Last week, FCC commissioner Meredith Atwell Baker announced that she was leaving the commission to become the chief lobbyist for the newly merged Comcast/NBCUniversal.
To senior citizens at town hall meetings angry or worried about their plan to convert Medicare to a private insurance scheme, Republicans have a simple answer: It’s not about you. You’ll be fine. This is for “the next generation.” The next generation is everyone 55 or under, since the plan would not start for ten years and would affect only newly eligible seniors. The stated logic of the ten-year delay is that it takes time to put the system in place and that people need time to plan.
Jerusalem—It was a nation of ambivalent Israelis that listened to President Obama’s latest Middle East plan—an interim agreement based on ending the occupation of the Palestinians while somehow ensuring the security of the Israelis. Israeli ambivalence is peculiar: It has nothing to do with uncertainty or confusion. Instead, to be an ambivalent Israeli is to be torn between two conflicting certainties.
The economy may be recovering but many, if not most, Americans don’t seem to have noticed. A story by Michael Fletcher, from Wednesday’s Washington Post, helps explain why. The article focuses on manufacturing jobs in the Midwest--i.e., the Rust Belt. The manufacturing sector was in decline even before the recession began; during the downturn, that decline continued. Now, though, factory jobs are starting to come back and, as noted in this space previously, the unemployment rate across the Midwest fell at a reasonably quick pace over the last year.
From the Ryan plan, to the Obama plan, to the Gang of Six (now five), deficit mania has officially taken over Washington. Both Republicans and Democrats, while they have different preferred approaches, are single-mindedly focused on cutting budget deficits and relieving the long-term debt situation of the country. Yet unemployment remains at 9 percent and the modest economic recovery that’s underway has shown signs of sputtering.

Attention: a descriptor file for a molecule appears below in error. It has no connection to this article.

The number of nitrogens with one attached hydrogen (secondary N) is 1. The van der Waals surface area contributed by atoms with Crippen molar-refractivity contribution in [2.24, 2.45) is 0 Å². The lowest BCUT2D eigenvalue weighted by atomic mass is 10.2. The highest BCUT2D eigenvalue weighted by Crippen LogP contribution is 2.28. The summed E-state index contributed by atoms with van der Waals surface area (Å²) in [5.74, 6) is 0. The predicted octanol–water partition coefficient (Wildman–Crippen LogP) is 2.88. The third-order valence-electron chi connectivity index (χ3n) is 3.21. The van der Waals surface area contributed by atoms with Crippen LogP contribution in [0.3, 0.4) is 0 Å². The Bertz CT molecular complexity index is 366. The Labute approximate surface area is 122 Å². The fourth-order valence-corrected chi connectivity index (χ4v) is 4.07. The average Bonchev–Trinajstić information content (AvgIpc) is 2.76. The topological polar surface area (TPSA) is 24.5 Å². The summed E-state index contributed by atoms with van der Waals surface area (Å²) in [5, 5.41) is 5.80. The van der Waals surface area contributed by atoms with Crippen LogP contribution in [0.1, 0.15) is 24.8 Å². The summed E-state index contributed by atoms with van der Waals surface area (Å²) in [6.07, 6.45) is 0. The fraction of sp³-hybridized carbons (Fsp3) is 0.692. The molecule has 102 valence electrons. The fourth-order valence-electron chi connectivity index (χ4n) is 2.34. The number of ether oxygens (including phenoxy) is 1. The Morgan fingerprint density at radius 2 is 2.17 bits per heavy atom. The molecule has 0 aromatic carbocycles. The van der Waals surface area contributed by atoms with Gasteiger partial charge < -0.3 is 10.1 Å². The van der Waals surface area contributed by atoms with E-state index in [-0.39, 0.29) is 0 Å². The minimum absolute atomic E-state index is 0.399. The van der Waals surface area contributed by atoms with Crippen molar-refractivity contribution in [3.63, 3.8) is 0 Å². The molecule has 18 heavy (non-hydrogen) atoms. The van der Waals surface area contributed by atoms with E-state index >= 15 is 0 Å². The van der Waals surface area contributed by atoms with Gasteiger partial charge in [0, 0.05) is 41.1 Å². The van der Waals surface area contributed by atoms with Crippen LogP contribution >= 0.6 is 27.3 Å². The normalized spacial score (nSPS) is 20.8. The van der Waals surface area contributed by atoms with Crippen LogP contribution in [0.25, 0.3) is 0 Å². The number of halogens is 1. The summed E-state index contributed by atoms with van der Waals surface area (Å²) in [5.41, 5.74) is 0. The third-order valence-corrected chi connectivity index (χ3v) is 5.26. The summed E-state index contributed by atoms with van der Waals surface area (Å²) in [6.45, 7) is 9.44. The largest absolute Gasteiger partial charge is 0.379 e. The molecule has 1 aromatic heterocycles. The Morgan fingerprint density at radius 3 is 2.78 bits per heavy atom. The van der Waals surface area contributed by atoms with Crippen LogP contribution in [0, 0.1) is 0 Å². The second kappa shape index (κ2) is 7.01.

Newt Gingrich’s entrance into and Mike Huckabee’s departure from the 2012 race have both accentuated the flaws in the Republican presidential field, with numerous commentators viewing the current slate of candidates, in the words of one prominent GOP strategist, as the weakest since the one that produced Wendell Willkie. The Republicans’ mediocre field has been attributed to a host of factors, including timidity from stronger candidates wary of taking on President Obama as well as the GOP’s rightward movement, which has scared off or excommunicated electable centrists.
As the Republican backlash against Newt Gingrich continues to grow, earlier today, I spoke with former Gingrich communications director Rich Galen about the three weaknesses that have undermined Newt’s campaign from the start. A penchant for divisive language: “Newt, as a rhetorical device, will use the most divisive possible language to describe his position vs. his opponent’s position. He’ll then use that to bring you to his side. That’s the kind of thing he does when the adrenaline’s flowing.
Unemployment in Michigan, Ohio, Indiana, and Illinois is falling more quickly than in the rest of the country. The Big Three are hiring again. Does one development have anything to do with the other? Does it mean President Obama can brag about the auto industry rescue package?
Jerry and Helen Peterson are a married couple in East Orange, New Jersey, earning $252,000 per year. Jerry, a CPA, and Helen, a public relations executive, understand the need to close the deficit, but don't understand why their taxes have to go up. “I don’t feel rich,” says Jerry, as Helen frowns the worried frown of a woman who has been singled out by the Obama administration for brutal economic reprisal of the sort Stalin imposed upon prosperous peasants. Jerry and Helen are not real people.
The legal challenge to the Affordable Care Act took a very interesting turn last week. And it's probably not the sort of turn that opponents of the law wanted to see. At the moment, the case against the law in the hands of the appellate courts. Three sets of cases are pending, each one before a different Circuit Court. Last week judges from the Fourth Circuit, which sits in Virginia, heard the first of these cases.